|Posted on November 16, 2017 at 8:00 AM|
2010 U.S. Census Report American Indian Populations
UNITED STATES TRIBES & PEOPLE
There are 562 federally recognized tribes in the United States. Of these 229 are located in Alaska and the remainder are spread across 33 other states.
The 2010 U.S. Census reported 2.9 million people with pure American Indian and Alaska Native ancestry. Native Americans of mixed race totaled 2.3 million.
The combined U.S. population in 2010 was 5.2 milli...Read Full Post »
|Posted on November 12, 2017 at 8:45 AM|
Panther in the Sky, February 13, 1990
by James Alexander Thom (Author)
What particularly distinguishes this splendidly vigorous and imaginative recreation of the life of the great Shawnee chief Tecumseh (1768-1813) is its bid to capture the spirit of Midwestern Indian culture from within,"...Read Full Post »
|Posted on November 12, 2017 at 8:40 AM|
The Pennsylvania Magazine of History and Biography published an interesting article/research on Transculturation of the Anglo-American and American Indian that went in both directions. The influence and adoption of food, cooking, farming, and building. The below is an excerpt, the full publication can be read by following the link below.
The Pennsylvania Magazine
Of History and Biography
Pennsylvania...Read Full Post »
|Posted on November 12, 2017 at 8:20 AM|
Tecumseh, Treaty of Fort Wayne and the Comet of 1811
In September 1809 William Henry Harrison, then governor of the Indiana Territory, invited the Potawatomi, Lenape, Eel River people, and the Miami to a meeting in Fort Wayne, Indiana. In the negotiations, Harrison promised large subsidies and payments to the tribes if they would cede the lands he was asking for. After two weeks of negotiating, the Potawatomi leaders convinced the Miami to accept the treaty as...Read Full Post »
|Posted on October 30, 2017 at 8:30 AM|
Tecumseh - Give Thanks
When you rise in the morning, give thanks for the light, for your life, for your strength.
Give thanks for your food and for the joy of living.
If you see no reason to give thanks, the fault lies in yourself.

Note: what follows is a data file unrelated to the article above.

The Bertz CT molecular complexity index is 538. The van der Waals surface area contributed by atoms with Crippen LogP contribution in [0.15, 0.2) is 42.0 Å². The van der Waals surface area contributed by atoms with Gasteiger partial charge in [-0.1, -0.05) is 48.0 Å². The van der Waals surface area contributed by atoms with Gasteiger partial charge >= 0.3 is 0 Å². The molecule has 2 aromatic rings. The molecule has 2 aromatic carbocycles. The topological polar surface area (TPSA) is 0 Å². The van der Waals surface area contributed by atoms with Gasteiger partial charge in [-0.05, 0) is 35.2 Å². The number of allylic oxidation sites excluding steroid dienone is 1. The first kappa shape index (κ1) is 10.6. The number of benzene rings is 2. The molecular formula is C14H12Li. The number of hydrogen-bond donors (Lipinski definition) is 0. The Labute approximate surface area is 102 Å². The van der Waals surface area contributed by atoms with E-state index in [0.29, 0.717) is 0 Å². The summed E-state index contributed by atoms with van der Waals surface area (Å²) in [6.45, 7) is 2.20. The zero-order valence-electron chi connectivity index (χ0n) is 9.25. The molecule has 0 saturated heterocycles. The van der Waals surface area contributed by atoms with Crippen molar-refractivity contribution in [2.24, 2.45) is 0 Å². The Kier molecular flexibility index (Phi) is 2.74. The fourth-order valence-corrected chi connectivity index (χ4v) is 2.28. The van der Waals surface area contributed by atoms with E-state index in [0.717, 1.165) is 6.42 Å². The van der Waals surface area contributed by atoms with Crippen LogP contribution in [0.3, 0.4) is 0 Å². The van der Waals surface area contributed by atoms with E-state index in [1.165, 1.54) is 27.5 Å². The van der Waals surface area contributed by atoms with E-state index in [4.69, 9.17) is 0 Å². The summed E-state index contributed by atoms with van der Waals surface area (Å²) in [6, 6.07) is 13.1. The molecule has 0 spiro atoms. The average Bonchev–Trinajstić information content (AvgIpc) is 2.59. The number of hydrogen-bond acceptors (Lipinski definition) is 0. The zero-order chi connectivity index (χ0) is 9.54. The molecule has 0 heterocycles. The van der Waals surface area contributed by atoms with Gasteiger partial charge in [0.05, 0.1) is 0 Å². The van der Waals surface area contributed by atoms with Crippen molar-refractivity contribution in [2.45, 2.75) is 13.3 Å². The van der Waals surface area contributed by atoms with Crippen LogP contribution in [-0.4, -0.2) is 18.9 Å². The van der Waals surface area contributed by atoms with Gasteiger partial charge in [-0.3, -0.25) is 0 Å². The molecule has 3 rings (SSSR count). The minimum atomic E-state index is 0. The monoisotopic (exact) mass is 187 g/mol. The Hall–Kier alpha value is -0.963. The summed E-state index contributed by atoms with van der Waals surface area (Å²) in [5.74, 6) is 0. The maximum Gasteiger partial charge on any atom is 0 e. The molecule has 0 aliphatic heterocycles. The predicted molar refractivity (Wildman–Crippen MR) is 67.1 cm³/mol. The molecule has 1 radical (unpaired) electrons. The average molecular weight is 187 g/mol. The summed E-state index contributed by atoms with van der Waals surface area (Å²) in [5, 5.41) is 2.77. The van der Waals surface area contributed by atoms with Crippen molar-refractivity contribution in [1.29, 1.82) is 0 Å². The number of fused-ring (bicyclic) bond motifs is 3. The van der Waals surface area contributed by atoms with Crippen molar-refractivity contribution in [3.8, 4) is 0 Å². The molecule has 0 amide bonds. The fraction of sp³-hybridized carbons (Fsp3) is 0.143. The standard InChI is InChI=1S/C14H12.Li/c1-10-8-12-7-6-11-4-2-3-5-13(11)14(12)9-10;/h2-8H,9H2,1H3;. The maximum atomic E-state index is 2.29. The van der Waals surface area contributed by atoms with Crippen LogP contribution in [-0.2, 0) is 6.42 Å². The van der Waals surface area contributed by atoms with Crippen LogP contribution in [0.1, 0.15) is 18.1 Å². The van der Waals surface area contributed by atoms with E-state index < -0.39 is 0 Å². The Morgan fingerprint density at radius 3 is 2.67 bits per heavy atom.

~ TecumsehRead Full Post »
|Posted on October 27, 2017 at 8:25 AM|
Pontiac's Rebellion Summary and Definition: Pontiac's Rebellion, aka the Pontiac War (1763 - 1766), broke out in the Ohio River Valley. Chief Pontiac (1720-1769) was a powerful and respected head chief of the Ottawa, Chippewa and Potawatomi. Chief Pontiac led a rebellion of a number of tribes against the British and the colonists. Pontiac's Rebellion followed the defeat of the French in the French Indian War (1754-1763) and the c...Read Full Post »
|Posted on October 26, 2017 at 8:30 AM|
How did the Town of Piqua get its name?
Rosalie Yoakam, Contributing Writer
Wednesday, June 25, 2014
A town grew out of the wilderness of Miami County after one pioneer built a log house near the Great Miami River in 1798.
Job Gard, a former soldier under “Mad Anthony Wayne,” was the pioneer. The land was about ei...Read Full Post »
|Posted on October 18, 2017 at 8:25 AM|
Bhamwiki, now in its tenth year, is an encyclopedic resource for anyone curious about Birmingham, Alabama and the region around it. We aim for accuracy, objectivity, and accessibility as we work steadily to expand our coverage.
Bhamwiki has more than twelve thousand individual entries to explore. Peruse some of the featured articles, or ne...Read Full Post »
|Posted on October 18, 2017 at 8:00 AM|
What are some traditional Shawnee Indian food recipes?
Shawnee cakes and three sisters soup are some traditional recipes from the Shawnee Indians. Variations of these recipes were used by Native American tribes throughout North America and were also adapted by European settlers.
The exact origin of Shawnee cakes is unknown, but some historians believe the dish originally belonged to the Shawnee people. These simple fried corn cakes, also known as Johnny cakes...Read Full Post »
|Posted on October 13, 2017 at 9:55 AM|
Shownese Traditions. C. C. TROWBRIDGE, Edited by VERNON KLNIETZ and ERMINIE W. VOEGELIN. (Occasional Contributions from the Museum of Anthropology of the University of Michigan, No. 9, 71 pp. Ann Arbor, 1939.)
This volume is the second to be published of the early nineteenth century manuscripts of C. C. Trowbridge on the ethnology of the tr...Read Full Post »
|Posted on October 11, 2017 at 8:35 AM|
As with other Indian Nations, Shawnee ritual was expressed most publicly in their dances. The Shawnee ritual year opened with the Spring Bread Dance and closed with the Fall Bread Dance. Some Shawnee groups had a Green Corn Dance, but it was not the beginning of the ritual year as in other northeastern or sout...Read Full Post »
|Posted on October 2, 2017 at 9:00 AM|
The Shawnee Bluejacket Family
(This is a re-post of the Native Heritage Project)
Posted on August 22, 2012 by Roberta Estes
The Shawnee Bluejacket family reaches back into the mid-1700s. Records begin with Chief Bluejacket himself, also known by his Native names of Se-pet-te-he-nath, Big Rabbit, his name given at birth and Wa Weyapiersehnwaw, his adult c...Read Full Post »
|Posted on September 19, 2017 at 12:25 AM|
The Shawnee Sun, 1
The First Indian-language Periodical
Published in the United States
Doug C. McMurtrie
November 1933 (Vol. 2, No. 4), pages 338 to 342
Transcribed by lhn; digitized with permission of the Kansas Historical Society.
Read Full Post »
|Posted on September 15, 2017 at 8:35 AM|
History of the Shawnee Indians: From the Year 1681 to 1854, Inclusive
Ephraim Morgan & sons, 1855 - Shawnee Indians - 306 pages
Author Henry Harvey, member of the Religious Society of Friends spent time with the Shawnee Indians learning their history and culture. Although the intent was to teach the Shawnee doctrines and principles of the Christian Religion Henry Harvey took account of the Sha...Read Full Post »
|Posted on September 15, 2017 at 8:30 AM|